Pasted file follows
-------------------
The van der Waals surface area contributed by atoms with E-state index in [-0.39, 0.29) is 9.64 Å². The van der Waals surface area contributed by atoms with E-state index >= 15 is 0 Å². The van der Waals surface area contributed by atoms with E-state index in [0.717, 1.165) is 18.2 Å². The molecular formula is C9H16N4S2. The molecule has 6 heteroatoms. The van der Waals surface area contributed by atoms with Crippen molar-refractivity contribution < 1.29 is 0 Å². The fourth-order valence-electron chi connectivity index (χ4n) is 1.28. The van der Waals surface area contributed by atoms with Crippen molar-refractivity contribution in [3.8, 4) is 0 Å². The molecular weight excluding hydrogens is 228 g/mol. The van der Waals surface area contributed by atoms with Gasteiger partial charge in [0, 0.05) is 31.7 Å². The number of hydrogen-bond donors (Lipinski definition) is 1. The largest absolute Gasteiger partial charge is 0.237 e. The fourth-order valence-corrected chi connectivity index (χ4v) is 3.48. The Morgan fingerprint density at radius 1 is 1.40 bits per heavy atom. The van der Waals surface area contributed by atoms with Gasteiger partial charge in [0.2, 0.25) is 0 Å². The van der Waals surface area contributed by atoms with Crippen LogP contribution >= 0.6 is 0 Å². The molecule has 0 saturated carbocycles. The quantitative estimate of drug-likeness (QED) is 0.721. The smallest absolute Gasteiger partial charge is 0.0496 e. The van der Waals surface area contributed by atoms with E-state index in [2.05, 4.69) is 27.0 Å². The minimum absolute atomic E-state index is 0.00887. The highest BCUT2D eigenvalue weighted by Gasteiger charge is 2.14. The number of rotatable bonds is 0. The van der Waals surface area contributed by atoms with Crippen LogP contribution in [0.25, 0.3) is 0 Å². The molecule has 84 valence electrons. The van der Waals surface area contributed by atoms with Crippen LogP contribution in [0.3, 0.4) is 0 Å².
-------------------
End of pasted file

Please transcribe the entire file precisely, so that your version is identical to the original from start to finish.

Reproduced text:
The van der Waals surface area contributed by atoms with E-state index in [-0.39, 0.29) is 9.64 Å². The van der Waals surface area contributed by atoms with E-state index >= 15 is 0 Å². The van der Waals surface area contributed by atoms with E-state index in [0.717, 1.165) is 18.2 Å². The molecular formula is C9H16N4S2. The molecule has 6 heteroatoms. The van der Waals surface area contributed by atoms with Crippen molar-refractivity contribution < 1.29 is 0 Å². The fourth-order valence-electron chi connectivity index (χ4n) is 1.28. The van der Waals surface area contributed by atoms with Crippen molar-refractivity contribution in [3.8, 4) is 0 Å². The molecular weight excluding hydrogens is 228 g/mol. The van der Waals surface area contributed by atoms with Gasteiger partial charge in [0, 0.05) is 31.7 Å². The number of hydrogen-bond donors (Lipinski definition) is 1. The largest absolute Gasteiger partial charge is 0.237 e. The fourth-order valence-corrected chi connectivity index (χ4v) is 3.48. The Morgan fingerprint density at radius 1 is 1.40 bits per heavy atom. The van der Waals surface area contributed by atoms with Gasteiger partial charge in [0.2, 0.25) is 0 Å². The van der Waals surface area contributed by atoms with Crippen LogP contribution >= 0.6 is 0 Å². The molecule has 0 saturated carbocycles. The quantitative estimate of drug-likeness (QED) is 0.721. The smallest absolute Gasteiger partial charge is 0.0496 e. The van der Waals surface area contributed by atoms with E-state index in [2.05, 4.69) is 27.0 Å². The minimum absolute atomic E-state index is 0.00887. The highest BCUT2D eigenvalue weighted by Gasteiger charge is 2.14. The number of rotatable bonds is 0. The van der Waals surface area contributed by atoms with Crippen LogP contribution in [0.25, 0.3) is 0 Å². The molecule has 84 valence electrons. The van der Waals surface area contributed by atoms with Crippen LogP contribution in [0.3, 0.4) is 0 Å².